Businesses have been told to get ready for the digitalisation of international trade following last week’s initiation of key legislation that could pave the way for digital documents to be used in the UK.
The Electronic Trade Documents Bill was introduced to Parliament last week and will remove the requirement for all commercial trade documents to be handled in paper form.
The legislation has been widely hailed as being transformative, with the International Chamber of Commerce (ICC) claiming that digital documentation could generate £225 billion in efficiency savings, £25 billion in SME trade growth and £1 billion in new trade finance.
It is hoped that the bill, if passed, will enable the government to deliver its 2025 Border Strategy, including the introduction of a Single Trade Window through which traders will be able to submit all information relating to their goods through one, single sign-on government portal.
Currently traders have to input data about their goods into multiple systems.
Marco Forgione, the director general of the Institute of Export & International Trade, has said that the bill will have a “considerable, positive impact”.
“The bill places electronic trading documents on the same legal footing as paper documents and enables businesses to move from paper-based to digital-first transactions.
“This will have a considerable, positive impact reducing costs, the duration and environmental impact of customs and border processes, and an overall improvement and increased efficiency for trade administration.”
He added that the bill comes at a time of significant change for UK trade and will act as a key enabler for this:
“All free trade agreements the UK is entering into include digital chapters. We are witnessing a momentous shift in the transition to digital trade and the Electronic Trade Documents Bill is the enabling factor to unlock this.”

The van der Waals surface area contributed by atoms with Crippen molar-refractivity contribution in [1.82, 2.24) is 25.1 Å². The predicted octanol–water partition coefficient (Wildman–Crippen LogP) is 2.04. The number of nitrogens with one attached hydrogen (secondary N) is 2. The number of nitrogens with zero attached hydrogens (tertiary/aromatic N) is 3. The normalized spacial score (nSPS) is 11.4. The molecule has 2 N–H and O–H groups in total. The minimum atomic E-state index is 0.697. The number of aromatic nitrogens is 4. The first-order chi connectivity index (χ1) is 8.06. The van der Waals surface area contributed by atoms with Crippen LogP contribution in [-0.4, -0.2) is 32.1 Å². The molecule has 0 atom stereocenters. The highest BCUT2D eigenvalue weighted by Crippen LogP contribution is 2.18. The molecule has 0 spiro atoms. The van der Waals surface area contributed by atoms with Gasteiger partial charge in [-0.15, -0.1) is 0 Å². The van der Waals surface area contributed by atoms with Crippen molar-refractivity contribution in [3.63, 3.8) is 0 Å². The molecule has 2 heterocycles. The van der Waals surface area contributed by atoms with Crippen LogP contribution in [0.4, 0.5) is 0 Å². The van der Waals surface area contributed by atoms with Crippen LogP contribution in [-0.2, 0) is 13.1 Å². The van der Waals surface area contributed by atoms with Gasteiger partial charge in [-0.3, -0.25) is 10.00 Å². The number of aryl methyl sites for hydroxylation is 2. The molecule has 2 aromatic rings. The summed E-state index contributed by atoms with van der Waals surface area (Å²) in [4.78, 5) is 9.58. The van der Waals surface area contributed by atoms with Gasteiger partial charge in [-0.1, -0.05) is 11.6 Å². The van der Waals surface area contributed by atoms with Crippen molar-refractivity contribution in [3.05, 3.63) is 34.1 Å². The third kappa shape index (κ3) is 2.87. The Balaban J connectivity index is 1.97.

‘Reap the benefits’
Forgione urged businesses to now prioritise gaining an understanding of how to use digital documentation in order to “reap the benefits” of the technological evolutions the UK is now delivering for border and trade processes.
He pointed to a new programme of training being delivered by the IOE&IT, alongside the ICC.
“What businesses need now is an understanding of how to implement digital documentation into their businesses and reap the benefits of this technology.
“The IOE&IT, in conjunction with ICC though the Centre of Digital Trade & Innovation, will be running a number of courses to help businesses gain that understanding and take full advantage.”
New training support
Alongside the ICC, the IOE&IT is now offering two courses to support businesses adopt electronic documentation:
- International trade documentation - going digital
- Digital identity: connect to virtual trust networks
The trade documentation course will enable firms to learn how to handle international trade documents in digital form and to gain a comprehensive understanding of how to maximise the benefits from going digital.
The digital identity course will help businesses to learn about digital identities, including their vital role in the future of global trade and how having your verifiable credentials can benefit your business in the world of trade and finance.
Businesses can book onto the courses now, with the first date of delivery being 27 October 2022.